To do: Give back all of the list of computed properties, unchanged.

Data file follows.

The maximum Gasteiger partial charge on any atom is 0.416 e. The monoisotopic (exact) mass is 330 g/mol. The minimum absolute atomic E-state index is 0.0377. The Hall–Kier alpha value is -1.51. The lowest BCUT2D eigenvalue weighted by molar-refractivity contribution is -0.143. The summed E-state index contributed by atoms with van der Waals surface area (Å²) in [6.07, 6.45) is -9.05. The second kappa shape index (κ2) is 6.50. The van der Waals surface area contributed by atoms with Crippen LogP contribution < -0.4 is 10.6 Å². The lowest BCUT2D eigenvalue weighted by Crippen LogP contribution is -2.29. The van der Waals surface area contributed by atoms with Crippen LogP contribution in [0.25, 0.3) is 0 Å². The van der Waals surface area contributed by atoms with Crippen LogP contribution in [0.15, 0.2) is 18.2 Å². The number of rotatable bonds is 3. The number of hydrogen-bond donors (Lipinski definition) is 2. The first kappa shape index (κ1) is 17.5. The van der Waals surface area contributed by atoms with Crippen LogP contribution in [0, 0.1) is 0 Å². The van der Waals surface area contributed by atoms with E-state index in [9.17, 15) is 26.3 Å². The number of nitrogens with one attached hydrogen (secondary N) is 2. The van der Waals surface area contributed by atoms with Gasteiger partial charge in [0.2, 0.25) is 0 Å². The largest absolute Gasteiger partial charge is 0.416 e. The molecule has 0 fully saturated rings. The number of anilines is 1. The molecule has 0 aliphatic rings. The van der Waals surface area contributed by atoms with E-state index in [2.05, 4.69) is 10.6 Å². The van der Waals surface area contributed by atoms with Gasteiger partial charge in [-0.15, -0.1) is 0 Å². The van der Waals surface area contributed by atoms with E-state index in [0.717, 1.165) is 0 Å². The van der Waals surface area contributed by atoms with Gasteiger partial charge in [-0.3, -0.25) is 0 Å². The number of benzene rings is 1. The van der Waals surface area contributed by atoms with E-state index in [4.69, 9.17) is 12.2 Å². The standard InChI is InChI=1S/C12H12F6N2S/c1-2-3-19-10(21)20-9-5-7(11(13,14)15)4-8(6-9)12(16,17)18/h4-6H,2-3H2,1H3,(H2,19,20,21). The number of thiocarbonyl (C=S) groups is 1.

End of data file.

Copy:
The maximum Gasteiger partial charge on any atom is 0.416 e. The monoisotopic (exact) mass is 330 g/mol. The minimum absolute atomic E-state index is 0.0377. The Hall–Kier alpha value is -1.51. The lowest BCUT2D eigenvalue weighted by molar-refractivity contribution is -0.143. The summed E-state index contributed by atoms with van der Waals surface area (Å²) in [6.07, 6.45) is -9.05. The second kappa shape index (κ2) is 6.50. The van der Waals surface area contributed by atoms with Crippen LogP contribution < -0.4 is 10.6 Å². The lowest BCUT2D eigenvalue weighted by Crippen LogP contribution is -2.29. The van der Waals surface area contributed by atoms with Crippen LogP contribution in [0.25, 0.3) is 0 Å². The van der Waals surface area contributed by atoms with Crippen LogP contribution in [0.15, 0.2) is 18.2 Å². The number of rotatable bonds is 3. The number of hydrogen-bond donors (Lipinski definition) is 2. The first kappa shape index (κ1) is 17.5. The van der Waals surface area contributed by atoms with Crippen LogP contribution in [0, 0.1) is 0 Å². The van der Waals surface area contributed by atoms with E-state index in [9.17, 15) is 26.3 Å². The number of nitrogens with one attached hydrogen (secondary N) is 2. The van der Waals surface area contributed by atoms with Gasteiger partial charge in [0.2, 0.25) is 0 Å². The largest absolute Gasteiger partial charge is 0.416 e. The molecule has 0 fully saturated rings. The number of anilines is 1. The molecule has 0 aliphatic rings. The van der Waals surface area contributed by atoms with E-state index in [2.05, 4.69) is 10.6 Å². The van der Waals surface area contributed by atoms with Gasteiger partial charge in [-0.15, -0.1) is 0 Å². The van der Waals surface area contributed by atoms with E-state index in [0.717, 1.165) is 0 Å². The van der Waals surface area contributed by atoms with Gasteiger partial charge in [-0.3, -0.25) is 0 Å². The number of benzene rings is 1. The van der Waals surface area contributed by atoms with E-state index in [4.69, 9.17) is 12.2 Å². The standard InChI is InChI=1S/C12H12F6N2S/c1-2-3-19-10(21)20-9-5-7(11(13,14)15)4-8(6-9)12(16,17)18/h4-6H,2-3H2,1H3,(H2,19,20,21). The number of thiocarbonyl (C=S) groups is 1.